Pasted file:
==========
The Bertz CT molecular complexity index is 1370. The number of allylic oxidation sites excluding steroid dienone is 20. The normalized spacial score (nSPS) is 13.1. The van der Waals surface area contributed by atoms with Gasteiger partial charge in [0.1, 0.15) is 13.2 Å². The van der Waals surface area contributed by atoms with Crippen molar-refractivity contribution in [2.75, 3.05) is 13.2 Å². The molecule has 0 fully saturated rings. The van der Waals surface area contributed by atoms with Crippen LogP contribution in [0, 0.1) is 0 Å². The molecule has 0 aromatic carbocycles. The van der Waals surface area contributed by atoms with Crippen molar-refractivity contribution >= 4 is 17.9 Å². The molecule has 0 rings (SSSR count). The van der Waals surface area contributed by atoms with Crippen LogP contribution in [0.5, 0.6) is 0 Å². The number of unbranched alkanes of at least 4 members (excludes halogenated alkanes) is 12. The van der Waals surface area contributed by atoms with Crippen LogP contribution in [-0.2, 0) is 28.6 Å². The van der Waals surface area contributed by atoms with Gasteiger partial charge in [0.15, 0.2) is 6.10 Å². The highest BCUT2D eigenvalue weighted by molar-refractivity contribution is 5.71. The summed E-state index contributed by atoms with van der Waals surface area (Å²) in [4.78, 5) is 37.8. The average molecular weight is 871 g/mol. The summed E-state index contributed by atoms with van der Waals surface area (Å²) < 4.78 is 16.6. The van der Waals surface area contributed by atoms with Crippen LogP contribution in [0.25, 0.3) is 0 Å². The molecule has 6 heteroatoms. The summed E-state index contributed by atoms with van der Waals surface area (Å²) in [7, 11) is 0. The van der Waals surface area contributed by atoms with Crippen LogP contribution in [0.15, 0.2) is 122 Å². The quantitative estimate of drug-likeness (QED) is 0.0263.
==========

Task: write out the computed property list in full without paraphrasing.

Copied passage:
The Bertz CT molecular complexity index is 1370. The number of allylic oxidation sites excluding steroid dienone is 20. The normalized spacial score (nSPS) is 13.1. The van der Waals surface area contributed by atoms with Gasteiger partial charge in [0.1, 0.15) is 13.2 Å². The van der Waals surface area contributed by atoms with Crippen molar-refractivity contribution in [2.75, 3.05) is 13.2 Å². The molecule has 0 fully saturated rings. The van der Waals surface area contributed by atoms with Crippen LogP contribution in [0, 0.1) is 0 Å². The molecule has 0 aromatic carbocycles. The van der Waals surface area contributed by atoms with Crippen molar-refractivity contribution >= 4 is 17.9 Å². The molecule has 0 rings (SSSR count). The van der Waals surface area contributed by atoms with Crippen LogP contribution in [0.5, 0.6) is 0 Å². The number of unbranched alkanes of at least 4 members (excludes halogenated alkanes) is 12. The van der Waals surface area contributed by atoms with Crippen LogP contribution in [-0.2, 0) is 28.6 Å². The van der Waals surface area contributed by atoms with Gasteiger partial charge in [0.15, 0.2) is 6.10 Å². The highest BCUT2D eigenvalue weighted by molar-refractivity contribution is 5.71. The summed E-state index contributed by atoms with van der Waals surface area (Å²) in [4.78, 5) is 37.8. The average molecular weight is 871 g/mol. The summed E-state index contributed by atoms with van der Waals surface area (Å²) < 4.78 is 16.6. The van der Waals surface area contributed by atoms with Crippen LogP contribution in [0.25, 0.3) is 0 Å². The molecule has 6 heteroatoms. The summed E-state index contributed by atoms with van der Waals surface area (Å²) in [7, 11) is 0. The van der Waals surface area contributed by atoms with Crippen LogP contribution in [0.15, 0.2) is 122 Å². The quantitative estimate of drug-likeness (QED) is 0.0263.